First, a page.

Quick development in trade, accompanied by political tensions and sanctions preparations against Russian oligarchs helped the U.S. aluminum industry to regain strength pretty quickly in 2018.

The actual policies of the incumbent U.S. President Donald Trump are bringing worries to number of nations and traders, however, not to the aluminum sector. Firstly the aluminum import tariffs, imposed already in February, added to the competitiveness of the U.S. producers, but the subsequent sanctions against Russian oligarchs and owners of commodity industries at the same time helped the U.S. producers, including the aluminum ones, to gain advantage against their rivals.

One of the companies, cheering this development, is the U.S. aluminum producer Alcoa Corp., followed by the second top aluminum producer in the U.S. – Century Aluminum Co. The news about sanctions having adverse impact on Rusal and some companies of the well-known Russian oligarch Oleg Deripaska brought optimism to their investors.

Shares of Alcoa rose 6.87%, following the news, reaching the price of $54.10 a share, while Century Aluminum Co. jumped 5.84% to trade at $19.92 per share, both on the back of proposed sanctions against their Russian competitors.

After the years of struggling with Chinese competition and shutdowns in South Carolina and Kentucky, 2018 started optimistically for both companies. On the back of political enforcing, Alcoa and Century found support in Trump’s policies.

In general, Alcoa produced approximately 360K metric tons of the commodity in 2017. Under these conditions, the company plans to open a smelter in Indiana to lift the production along with around 650,000 tons of aluminum in Canada, focused on exports to the United States.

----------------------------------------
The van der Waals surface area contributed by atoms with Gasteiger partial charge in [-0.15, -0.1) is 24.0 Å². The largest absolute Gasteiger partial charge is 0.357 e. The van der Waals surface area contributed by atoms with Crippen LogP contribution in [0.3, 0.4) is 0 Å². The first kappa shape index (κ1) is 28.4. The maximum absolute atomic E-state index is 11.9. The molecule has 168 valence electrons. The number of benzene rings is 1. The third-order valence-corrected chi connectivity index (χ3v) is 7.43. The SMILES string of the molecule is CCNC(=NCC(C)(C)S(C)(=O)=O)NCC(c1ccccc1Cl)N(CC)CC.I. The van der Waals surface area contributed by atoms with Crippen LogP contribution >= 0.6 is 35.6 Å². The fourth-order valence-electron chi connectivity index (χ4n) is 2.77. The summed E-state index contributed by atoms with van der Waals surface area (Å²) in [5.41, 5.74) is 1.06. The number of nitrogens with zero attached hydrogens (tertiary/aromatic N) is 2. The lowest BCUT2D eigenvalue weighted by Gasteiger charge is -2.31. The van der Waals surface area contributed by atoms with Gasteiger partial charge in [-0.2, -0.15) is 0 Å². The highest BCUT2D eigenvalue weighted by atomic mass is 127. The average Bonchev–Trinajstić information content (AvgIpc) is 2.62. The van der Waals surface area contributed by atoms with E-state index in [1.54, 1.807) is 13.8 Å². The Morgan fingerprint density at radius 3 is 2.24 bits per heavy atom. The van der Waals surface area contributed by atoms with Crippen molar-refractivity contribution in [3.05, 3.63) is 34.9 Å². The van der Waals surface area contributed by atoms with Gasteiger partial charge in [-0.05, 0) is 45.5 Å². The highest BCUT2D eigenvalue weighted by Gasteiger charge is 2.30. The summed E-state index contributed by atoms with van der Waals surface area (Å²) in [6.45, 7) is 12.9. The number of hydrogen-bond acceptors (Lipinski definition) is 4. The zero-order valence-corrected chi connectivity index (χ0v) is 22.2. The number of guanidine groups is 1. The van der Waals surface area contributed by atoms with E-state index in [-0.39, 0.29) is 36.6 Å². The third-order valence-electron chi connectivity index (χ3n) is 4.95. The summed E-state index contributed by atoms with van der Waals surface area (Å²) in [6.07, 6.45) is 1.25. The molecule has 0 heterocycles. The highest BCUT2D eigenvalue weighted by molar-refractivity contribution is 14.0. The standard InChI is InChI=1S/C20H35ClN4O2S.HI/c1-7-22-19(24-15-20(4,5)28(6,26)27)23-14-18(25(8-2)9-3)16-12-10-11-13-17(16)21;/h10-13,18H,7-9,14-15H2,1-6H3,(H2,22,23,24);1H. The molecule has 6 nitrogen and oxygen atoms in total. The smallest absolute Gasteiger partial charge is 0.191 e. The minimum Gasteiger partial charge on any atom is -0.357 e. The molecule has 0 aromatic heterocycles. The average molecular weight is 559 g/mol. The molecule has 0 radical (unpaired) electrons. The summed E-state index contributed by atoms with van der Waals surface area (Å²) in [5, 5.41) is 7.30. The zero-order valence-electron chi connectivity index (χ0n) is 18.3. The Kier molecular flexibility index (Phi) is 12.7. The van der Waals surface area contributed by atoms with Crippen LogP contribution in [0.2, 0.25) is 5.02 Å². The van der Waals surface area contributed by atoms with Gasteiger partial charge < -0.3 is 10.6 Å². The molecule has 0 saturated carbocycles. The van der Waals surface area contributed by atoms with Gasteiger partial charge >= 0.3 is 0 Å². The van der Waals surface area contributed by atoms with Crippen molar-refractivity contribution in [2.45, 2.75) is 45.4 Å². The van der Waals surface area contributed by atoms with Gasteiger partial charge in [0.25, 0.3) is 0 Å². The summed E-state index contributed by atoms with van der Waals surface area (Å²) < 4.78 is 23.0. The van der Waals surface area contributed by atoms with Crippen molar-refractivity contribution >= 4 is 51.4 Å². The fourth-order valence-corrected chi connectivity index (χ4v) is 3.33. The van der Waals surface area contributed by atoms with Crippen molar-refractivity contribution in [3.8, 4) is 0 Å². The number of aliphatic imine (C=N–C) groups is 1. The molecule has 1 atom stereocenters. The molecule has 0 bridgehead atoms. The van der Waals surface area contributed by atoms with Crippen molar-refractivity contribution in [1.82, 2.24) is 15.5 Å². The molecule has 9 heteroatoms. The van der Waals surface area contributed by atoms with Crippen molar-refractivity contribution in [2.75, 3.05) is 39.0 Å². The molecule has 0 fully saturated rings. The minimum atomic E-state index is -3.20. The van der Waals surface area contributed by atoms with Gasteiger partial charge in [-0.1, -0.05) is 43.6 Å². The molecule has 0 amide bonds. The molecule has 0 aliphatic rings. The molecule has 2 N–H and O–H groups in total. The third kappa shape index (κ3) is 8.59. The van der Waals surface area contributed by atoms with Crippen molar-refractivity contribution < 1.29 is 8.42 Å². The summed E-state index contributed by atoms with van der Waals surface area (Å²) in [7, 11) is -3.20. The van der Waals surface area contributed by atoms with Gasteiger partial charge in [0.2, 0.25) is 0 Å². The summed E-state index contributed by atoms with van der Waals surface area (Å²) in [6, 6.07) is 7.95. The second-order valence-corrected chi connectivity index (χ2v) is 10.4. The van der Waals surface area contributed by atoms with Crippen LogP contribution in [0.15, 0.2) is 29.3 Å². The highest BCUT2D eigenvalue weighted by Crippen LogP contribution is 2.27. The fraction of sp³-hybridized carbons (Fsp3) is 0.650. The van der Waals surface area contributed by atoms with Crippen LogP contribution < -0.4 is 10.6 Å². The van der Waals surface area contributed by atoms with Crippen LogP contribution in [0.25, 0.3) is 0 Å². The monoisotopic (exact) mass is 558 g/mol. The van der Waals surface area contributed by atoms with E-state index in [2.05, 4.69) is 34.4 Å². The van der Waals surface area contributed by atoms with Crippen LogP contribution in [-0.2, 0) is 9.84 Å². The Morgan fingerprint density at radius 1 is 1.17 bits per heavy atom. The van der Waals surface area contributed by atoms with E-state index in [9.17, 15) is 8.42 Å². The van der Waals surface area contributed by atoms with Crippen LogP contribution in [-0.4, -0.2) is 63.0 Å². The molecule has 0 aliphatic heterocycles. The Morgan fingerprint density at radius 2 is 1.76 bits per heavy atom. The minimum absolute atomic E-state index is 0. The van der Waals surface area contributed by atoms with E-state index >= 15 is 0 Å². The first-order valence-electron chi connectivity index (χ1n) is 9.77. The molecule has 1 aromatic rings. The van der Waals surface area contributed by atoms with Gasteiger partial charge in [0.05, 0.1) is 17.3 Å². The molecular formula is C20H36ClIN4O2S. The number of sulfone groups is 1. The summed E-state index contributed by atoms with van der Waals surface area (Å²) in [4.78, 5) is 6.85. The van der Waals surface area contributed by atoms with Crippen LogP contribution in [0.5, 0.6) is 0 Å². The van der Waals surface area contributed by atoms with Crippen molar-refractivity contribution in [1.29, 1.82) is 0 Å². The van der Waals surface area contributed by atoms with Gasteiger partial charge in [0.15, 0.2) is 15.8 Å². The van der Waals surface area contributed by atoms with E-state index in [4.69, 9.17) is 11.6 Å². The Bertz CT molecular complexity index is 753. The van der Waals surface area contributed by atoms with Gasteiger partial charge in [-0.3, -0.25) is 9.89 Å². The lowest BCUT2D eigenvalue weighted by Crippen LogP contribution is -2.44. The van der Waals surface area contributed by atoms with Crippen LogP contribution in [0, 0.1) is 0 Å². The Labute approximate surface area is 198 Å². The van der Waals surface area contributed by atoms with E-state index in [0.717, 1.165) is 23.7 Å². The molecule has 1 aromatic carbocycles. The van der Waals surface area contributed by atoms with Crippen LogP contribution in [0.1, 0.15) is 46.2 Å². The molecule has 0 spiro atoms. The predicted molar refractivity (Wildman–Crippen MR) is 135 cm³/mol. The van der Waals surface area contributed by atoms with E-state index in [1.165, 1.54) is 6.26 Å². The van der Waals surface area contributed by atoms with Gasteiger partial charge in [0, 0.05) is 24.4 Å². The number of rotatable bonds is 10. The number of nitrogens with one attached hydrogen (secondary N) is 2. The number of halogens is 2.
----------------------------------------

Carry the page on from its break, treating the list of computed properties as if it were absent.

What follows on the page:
Century is expecting to increase the production by 150,000 tons per year again, focusing on the restart of its plant in Hawesville, Kentucky, where the full production is estimated to run next year.

As Harbor Intelligence informed, Rusal was sending around 700,000 tons of aluminum to the U.S, but now there is a space prepared for the two U.S. companies in political way. U.S. producers (along with their plants outside) will have to commission their idle plants again to meet the national demand for the commodity.

First support for the U.S. producers came in February, when Trump’s administration decided on the imposition of import tariffs on steel (25%) and aluminum (10%), thus making the prices of cheap importers less attractive. These tariffs were mainly oriented on China.

However, the latest proposal of sanctions against Russian companies, including Rusal, one of the global top aluminum producers, restricted the company from entering the U.S. market in an alternative, non-free trade manner. Thus, the U.S. companies acquired certain protection from the government, bringing the market back to the eras of protectionism, full of political measures. Trump’s administration used the Russian involvement in the election, as well as Crimean and Syria as the top arguments.

 

The question is if this approach is also sustainable from a long-term perspective. Trump’s policies are bringing the country back to Cold War, justifying the trade advantages for U.S. companies by political conflicts or disputes.

Top image: Adobe Stock

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About Author

Marek Bocanek

After finishing law and economic studies, Marek launched his career in Brno, Czech Republic in the financial sector, specializing in capital markets and related legal issues. After 6 years of experience in the industry he moved back to Bratislava, Slovakia, where he worked as an analyst in the forex market for another 3 years. Simultaneously he was a trader focused on the major forex pairs and oil futures.

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